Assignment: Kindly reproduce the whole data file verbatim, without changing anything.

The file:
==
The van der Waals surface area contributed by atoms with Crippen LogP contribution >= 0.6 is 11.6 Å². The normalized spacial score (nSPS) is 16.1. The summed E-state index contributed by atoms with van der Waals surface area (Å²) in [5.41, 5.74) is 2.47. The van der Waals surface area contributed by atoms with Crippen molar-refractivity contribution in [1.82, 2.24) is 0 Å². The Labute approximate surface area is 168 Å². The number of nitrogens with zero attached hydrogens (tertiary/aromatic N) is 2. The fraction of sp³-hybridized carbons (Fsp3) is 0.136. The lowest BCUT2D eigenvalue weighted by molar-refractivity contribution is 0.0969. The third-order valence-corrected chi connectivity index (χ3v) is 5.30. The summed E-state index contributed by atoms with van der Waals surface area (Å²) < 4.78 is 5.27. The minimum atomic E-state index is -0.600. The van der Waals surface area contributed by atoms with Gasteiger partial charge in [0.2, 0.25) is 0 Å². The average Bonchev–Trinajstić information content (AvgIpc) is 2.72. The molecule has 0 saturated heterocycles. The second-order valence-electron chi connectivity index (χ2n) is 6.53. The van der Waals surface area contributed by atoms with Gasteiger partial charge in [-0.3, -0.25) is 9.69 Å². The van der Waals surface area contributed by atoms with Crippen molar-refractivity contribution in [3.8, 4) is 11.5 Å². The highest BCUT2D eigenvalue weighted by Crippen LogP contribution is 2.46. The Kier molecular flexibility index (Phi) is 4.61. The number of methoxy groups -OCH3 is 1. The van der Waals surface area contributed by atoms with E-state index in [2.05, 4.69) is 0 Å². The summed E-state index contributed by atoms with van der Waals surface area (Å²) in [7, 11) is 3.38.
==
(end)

The van der Waals surface area contributed by atoms with Crippen LogP contribution >= 0.6 is 11.6 Å². The normalized spacial score (nSPS) is 16.1. The summed E-state index contributed by atoms with van der Waals surface area (Å²) in [5.41, 5.74) is 2.47. The van der Waals surface area contributed by atoms with Crippen molar-refractivity contribution in [1.82, 2.24) is 0 Å². The Labute approximate surface area is 168 Å². The number of nitrogens with zero attached hydrogens (tertiary/aromatic N) is 2. The fraction of sp³-hybridized carbons (Fsp3) is 0.136. The lowest BCUT2D eigenvalue weighted by molar-refractivity contribution is 0.0969. The third-order valence-corrected chi connectivity index (χ3v) is 5.30. The summed E-state index contributed by atoms with van der Waals surface area (Å²) < 4.78 is 5.27. The minimum atomic E-state index is -0.600. The van der Waals surface area contributed by atoms with Gasteiger partial charge in [0.2, 0.25) is 0 Å². The average Bonchev–Trinajstić information content (AvgIpc) is 2.72. The molecule has 0 saturated heterocycles. The second-order valence-electron chi connectivity index (χ2n) is 6.53. The van der Waals surface area contributed by atoms with Gasteiger partial charge in [-0.3, -0.25) is 9.69 Å². The van der Waals surface area contributed by atoms with Crippen molar-refractivity contribution in [3.8, 4) is 11.5 Å². The highest BCUT2D eigenvalue weighted by Crippen LogP contribution is 2.46. The Kier molecular flexibility index (Phi) is 4.61. The number of methoxy groups -OCH3 is 1. The van der Waals surface area contributed by atoms with E-state index in [2.05, 4.69) is 0 Å². The summed E-state index contributed by atoms with van der Waals surface area (Å²) in [7, 11) is 3.38.